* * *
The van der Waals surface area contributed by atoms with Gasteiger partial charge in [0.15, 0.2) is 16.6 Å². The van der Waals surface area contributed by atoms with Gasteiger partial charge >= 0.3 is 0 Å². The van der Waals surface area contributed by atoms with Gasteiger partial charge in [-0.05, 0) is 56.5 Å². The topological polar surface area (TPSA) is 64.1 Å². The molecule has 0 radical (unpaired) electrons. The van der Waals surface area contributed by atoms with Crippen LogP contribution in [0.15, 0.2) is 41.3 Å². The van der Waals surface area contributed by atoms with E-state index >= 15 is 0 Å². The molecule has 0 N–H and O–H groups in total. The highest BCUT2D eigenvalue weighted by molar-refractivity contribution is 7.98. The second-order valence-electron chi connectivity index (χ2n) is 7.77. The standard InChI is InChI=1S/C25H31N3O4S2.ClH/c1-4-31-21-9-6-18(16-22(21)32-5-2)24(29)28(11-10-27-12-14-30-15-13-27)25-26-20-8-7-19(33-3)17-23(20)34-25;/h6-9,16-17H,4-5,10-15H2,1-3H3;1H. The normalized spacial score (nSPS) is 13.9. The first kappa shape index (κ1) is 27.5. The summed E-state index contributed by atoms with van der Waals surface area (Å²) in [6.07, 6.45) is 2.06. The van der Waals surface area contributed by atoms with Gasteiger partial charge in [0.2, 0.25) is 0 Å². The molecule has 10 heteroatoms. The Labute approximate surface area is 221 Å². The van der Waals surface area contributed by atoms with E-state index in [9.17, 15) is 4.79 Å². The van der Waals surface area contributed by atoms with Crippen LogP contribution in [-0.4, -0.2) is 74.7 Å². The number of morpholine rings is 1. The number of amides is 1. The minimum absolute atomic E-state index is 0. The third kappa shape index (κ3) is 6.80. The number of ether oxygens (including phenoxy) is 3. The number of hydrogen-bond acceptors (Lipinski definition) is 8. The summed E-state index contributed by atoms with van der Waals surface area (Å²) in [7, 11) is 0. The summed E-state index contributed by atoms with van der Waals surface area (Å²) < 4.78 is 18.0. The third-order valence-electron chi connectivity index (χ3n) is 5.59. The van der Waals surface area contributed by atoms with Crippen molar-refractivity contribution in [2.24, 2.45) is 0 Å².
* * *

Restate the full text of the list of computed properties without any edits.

The van der Waals surface area contributed by atoms with Gasteiger partial charge in [0.15, 0.2) is 16.6 Å². The van der Waals surface area contributed by atoms with Gasteiger partial charge >= 0.3 is 0 Å². The van der Waals surface area contributed by atoms with Gasteiger partial charge in [-0.05, 0) is 56.5 Å². The topological polar surface area (TPSA) is 64.1 Å². The molecule has 0 radical (unpaired) electrons. The van der Waals surface area contributed by atoms with Crippen LogP contribution in [0.15, 0.2) is 41.3 Å². The van der Waals surface area contributed by atoms with E-state index >= 15 is 0 Å². The molecule has 0 N–H and O–H groups in total. The highest BCUT2D eigenvalue weighted by molar-refractivity contribution is 7.98. The second-order valence-electron chi connectivity index (χ2n) is 7.77. The standard InChI is InChI=1S/C25H31N3O4S2.ClH/c1-4-31-21-9-6-18(16-22(21)32-5-2)24(29)28(11-10-27-12-14-30-15-13-27)25-26-20-8-7-19(33-3)17-23(20)34-25;/h6-9,16-17H,4-5,10-15H2,1-3H3;1H. The normalized spacial score (nSPS) is 13.9. The first kappa shape index (κ1) is 27.5. The summed E-state index contributed by atoms with van der Waals surface area (Å²) in [6.07, 6.45) is 2.06. The van der Waals surface area contributed by atoms with Gasteiger partial charge in [0.2, 0.25) is 0 Å². The molecule has 10 heteroatoms. The Labute approximate surface area is 221 Å². The van der Waals surface area contributed by atoms with E-state index in [9.17, 15) is 4.79 Å². The van der Waals surface area contributed by atoms with Crippen LogP contribution in [-0.4, -0.2) is 74.7 Å². The number of morpholine rings is 1. The number of amides is 1. The minimum absolute atomic E-state index is 0. The third kappa shape index (κ3) is 6.80. The number of ether oxygens (including phenoxy) is 3. The number of hydrogen-bond acceptors (Lipinski definition) is 8. The summed E-state index contributed by atoms with van der Waals surface area (Å²) in [7, 11) is 0. The summed E-state index contributed by atoms with van der Waals surface area (Å²) < 4.78 is 18.0. The third-order valence-electron chi connectivity index (χ3n) is 5.59. The van der Waals surface area contributed by atoms with Crippen molar-refractivity contribution in [2.24, 2.45) is 0 Å².